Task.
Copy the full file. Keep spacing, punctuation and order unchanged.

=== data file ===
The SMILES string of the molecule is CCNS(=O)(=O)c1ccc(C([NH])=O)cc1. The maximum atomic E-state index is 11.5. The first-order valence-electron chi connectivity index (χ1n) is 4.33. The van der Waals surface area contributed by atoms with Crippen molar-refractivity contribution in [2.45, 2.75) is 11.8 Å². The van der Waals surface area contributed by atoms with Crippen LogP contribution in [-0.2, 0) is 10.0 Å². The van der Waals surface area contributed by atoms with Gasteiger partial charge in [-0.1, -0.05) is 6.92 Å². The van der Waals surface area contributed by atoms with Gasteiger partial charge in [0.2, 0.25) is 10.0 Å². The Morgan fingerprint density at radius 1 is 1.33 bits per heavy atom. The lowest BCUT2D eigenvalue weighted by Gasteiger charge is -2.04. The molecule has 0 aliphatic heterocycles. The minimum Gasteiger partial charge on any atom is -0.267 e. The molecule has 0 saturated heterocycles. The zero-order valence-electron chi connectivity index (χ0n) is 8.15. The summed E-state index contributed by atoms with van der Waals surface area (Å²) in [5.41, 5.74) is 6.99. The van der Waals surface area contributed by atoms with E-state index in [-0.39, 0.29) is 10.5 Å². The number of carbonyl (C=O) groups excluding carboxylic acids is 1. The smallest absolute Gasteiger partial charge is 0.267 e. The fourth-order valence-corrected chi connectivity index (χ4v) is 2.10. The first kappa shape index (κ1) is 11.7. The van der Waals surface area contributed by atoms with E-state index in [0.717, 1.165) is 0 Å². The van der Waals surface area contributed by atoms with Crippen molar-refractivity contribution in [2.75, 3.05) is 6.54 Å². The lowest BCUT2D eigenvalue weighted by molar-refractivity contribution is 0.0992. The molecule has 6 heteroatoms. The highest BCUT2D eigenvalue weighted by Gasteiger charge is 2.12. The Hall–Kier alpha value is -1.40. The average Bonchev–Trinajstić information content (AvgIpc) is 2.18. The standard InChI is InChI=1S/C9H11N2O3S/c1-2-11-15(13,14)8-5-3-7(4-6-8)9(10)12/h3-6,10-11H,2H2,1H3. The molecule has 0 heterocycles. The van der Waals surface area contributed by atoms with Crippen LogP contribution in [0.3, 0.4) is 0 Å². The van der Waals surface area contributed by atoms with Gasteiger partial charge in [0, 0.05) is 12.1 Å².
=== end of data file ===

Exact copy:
The SMILES string of the molecule is CCNS(=O)(=O)c1ccc(C([NH])=O)cc1. The maximum atomic E-state index is 11.5. The first-order valence-electron chi connectivity index (χ1n) is 4.33. The van der Waals surface area contributed by atoms with Crippen molar-refractivity contribution in [2.45, 2.75) is 11.8 Å². The van der Waals surface area contributed by atoms with Crippen LogP contribution in [-0.2, 0) is 10.0 Å². The van der Waals surface area contributed by atoms with Gasteiger partial charge in [-0.1, -0.05) is 6.92 Å². The van der Waals surface area contributed by atoms with Gasteiger partial charge in [0.2, 0.25) is 10.0 Å². The Morgan fingerprint density at radius 1 is 1.33 bits per heavy atom. The lowest BCUT2D eigenvalue weighted by Gasteiger charge is -2.04. The molecule has 0 aliphatic heterocycles. The minimum Gasteiger partial charge on any atom is -0.267 e. The molecule has 0 saturated heterocycles. The zero-order valence-electron chi connectivity index (χ0n) is 8.15. The summed E-state index contributed by atoms with van der Waals surface area (Å²) in [5.41, 5.74) is 6.99. The van der Waals surface area contributed by atoms with E-state index in [-0.39, 0.29) is 10.5 Å². The number of carbonyl (C=O) groups excluding carboxylic acids is 1. The smallest absolute Gasteiger partial charge is 0.267 e. The fourth-order valence-corrected chi connectivity index (χ4v) is 2.10. The first kappa shape index (κ1) is 11.7. The van der Waals surface area contributed by atoms with E-state index in [0.717, 1.165) is 0 Å². The van der Waals surface area contributed by atoms with Crippen molar-refractivity contribution in [2.75, 3.05) is 6.54 Å². The lowest BCUT2D eigenvalue weighted by molar-refractivity contribution is 0.0992. The molecule has 6 heteroatoms. The highest BCUT2D eigenvalue weighted by Gasteiger charge is 2.12. The Hall–Kier alpha value is -1.40. The average Bonchev–Trinajstić information content (AvgIpc) is 2.18. The standard InChI is InChI=1S/C9H11N2O3S/c1-2-11-15(13,14)8-5-3-7(4-6-8)9(10)12/h3-6,10-11H,2H2,1H3. The molecule has 0 heterocycles. The van der Waals surface area contributed by atoms with Crippen LogP contribution in [0.3, 0.4) is 0 Å². The van der Waals surface area contributed by atoms with Gasteiger partial charge in [0, 0.05) is 12.1 Å².